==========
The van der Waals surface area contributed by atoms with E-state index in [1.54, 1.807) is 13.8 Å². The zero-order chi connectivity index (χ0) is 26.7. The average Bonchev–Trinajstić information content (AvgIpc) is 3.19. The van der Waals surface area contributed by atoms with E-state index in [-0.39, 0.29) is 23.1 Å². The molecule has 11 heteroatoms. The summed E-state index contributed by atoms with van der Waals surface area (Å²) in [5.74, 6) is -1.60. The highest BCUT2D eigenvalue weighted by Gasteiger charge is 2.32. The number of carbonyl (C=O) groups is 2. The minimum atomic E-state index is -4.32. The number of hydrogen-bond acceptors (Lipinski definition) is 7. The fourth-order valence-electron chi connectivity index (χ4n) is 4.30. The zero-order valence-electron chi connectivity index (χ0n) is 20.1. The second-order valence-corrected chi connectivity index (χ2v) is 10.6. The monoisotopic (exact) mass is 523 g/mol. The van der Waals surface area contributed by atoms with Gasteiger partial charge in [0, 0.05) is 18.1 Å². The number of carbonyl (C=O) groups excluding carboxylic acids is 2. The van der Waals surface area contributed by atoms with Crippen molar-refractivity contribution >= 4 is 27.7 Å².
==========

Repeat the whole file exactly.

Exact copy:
The van der Waals surface area contributed by atoms with E-state index in [1.54, 1.807) is 13.8 Å². The zero-order chi connectivity index (χ0) is 26.7. The average Bonchev–Trinajstić information content (AvgIpc) is 3.19. The van der Waals surface area contributed by atoms with E-state index in [-0.39, 0.29) is 23.1 Å². The molecule has 11 heteroatoms. The summed E-state index contributed by atoms with van der Waals surface area (Å²) in [5.74, 6) is -1.60. The highest BCUT2D eigenvalue weighted by Gasteiger charge is 2.32. The number of carbonyl (C=O) groups is 2. The minimum atomic E-state index is -4.32. The number of hydrogen-bond acceptors (Lipinski definition) is 7. The fourth-order valence-electron chi connectivity index (χ4n) is 4.30. The zero-order valence-electron chi connectivity index (χ0n) is 20.1. The second-order valence-corrected chi connectivity index (χ2v) is 10.6. The monoisotopic (exact) mass is 523 g/mol. The van der Waals surface area contributed by atoms with Gasteiger partial charge in [0, 0.05) is 18.1 Å². The number of carbonyl (C=O) groups excluding carboxylic acids is 2. The van der Waals surface area contributed by atoms with Crippen molar-refractivity contribution >= 4 is 27.7 Å².